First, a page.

We are in full swing of gymnastics season, which means later this month, I will celebrate 16 years of my faith. Sharing my faith story will give you more insight to my "why" and "how." Even if believing in God is not in your beliefs system, I do think this story is important for me to share in order to be my most authentic self. My faith is a staple of who I am as a person and friend. It is the staple which invites itself into all other pieces of who I am and keeps them together. To understand all the other pieces though, you need to know where, why and how MY God began.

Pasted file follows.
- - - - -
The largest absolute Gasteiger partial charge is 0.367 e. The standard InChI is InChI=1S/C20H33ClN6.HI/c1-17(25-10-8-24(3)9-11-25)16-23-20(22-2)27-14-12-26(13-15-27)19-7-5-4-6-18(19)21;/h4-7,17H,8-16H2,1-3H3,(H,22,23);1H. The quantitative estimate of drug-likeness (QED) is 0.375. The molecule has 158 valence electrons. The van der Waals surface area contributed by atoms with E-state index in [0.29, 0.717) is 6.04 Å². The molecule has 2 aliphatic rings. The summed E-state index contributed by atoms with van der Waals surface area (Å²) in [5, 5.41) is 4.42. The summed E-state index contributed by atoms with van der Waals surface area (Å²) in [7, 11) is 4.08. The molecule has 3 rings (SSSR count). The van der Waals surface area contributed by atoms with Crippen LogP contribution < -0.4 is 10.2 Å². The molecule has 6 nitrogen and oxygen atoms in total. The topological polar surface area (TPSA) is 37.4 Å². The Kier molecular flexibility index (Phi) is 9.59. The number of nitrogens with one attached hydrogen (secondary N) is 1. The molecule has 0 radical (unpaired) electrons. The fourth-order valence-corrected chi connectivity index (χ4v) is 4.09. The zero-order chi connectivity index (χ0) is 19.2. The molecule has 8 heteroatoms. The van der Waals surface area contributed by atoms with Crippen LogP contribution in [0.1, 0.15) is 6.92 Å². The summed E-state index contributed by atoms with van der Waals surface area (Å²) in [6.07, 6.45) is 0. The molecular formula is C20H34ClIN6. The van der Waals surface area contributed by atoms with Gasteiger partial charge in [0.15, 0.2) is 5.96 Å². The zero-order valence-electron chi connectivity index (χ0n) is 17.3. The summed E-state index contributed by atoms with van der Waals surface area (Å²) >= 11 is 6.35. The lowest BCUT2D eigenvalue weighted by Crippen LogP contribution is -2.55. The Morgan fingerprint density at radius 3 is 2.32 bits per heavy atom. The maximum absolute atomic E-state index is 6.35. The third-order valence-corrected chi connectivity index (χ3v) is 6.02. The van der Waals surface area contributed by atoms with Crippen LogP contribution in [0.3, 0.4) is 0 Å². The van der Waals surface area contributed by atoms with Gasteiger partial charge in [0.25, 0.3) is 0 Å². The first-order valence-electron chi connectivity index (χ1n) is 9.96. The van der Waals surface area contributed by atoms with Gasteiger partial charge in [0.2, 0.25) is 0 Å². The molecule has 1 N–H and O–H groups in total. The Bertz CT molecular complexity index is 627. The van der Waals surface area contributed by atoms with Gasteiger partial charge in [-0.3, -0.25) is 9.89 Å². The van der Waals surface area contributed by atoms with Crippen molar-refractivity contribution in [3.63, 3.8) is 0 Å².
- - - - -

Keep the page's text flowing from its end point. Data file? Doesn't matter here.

Like running has been for me, faith too, is a journey. It has a clear start, but no finish line. For many, faith begins in a church building surrounded by a church family, chosen by their parents. I was introduced to God and learned all about who Jesus is in that way, through my parents. I would not say that is where my faith began. Faith is personal. I cannot remember a time in my childhood which I felt faith on a personal level. I experienced what faith looked like and meant through the adults in my life. Maybe I knew God knew me, but I wasn't sure I knew God for myself. It was as if I "should" know God. All the tools were right in front of me. My parents took me to church every Sunday. We had really good friendships there. Even today, many of those people are the ones I would call if I had a need. (Some are probably reading this!) I had faithful and insightful pastors, teachers and role models. I'd like to think I made the effort to take in what they taught me through Sunday school and sermons. Most of the time, I mainly appreciated them as examples of good, loving people. All of that leading to the exact moment I realized who God was to me. I can name it. It has it's own story. I was not sitting in a church pew between my mom and dad. I wasn't even at church. I was standing on top of a four inch wide balance beam. If you found yourself standing on top of balance beam, you might hope and pray to something too!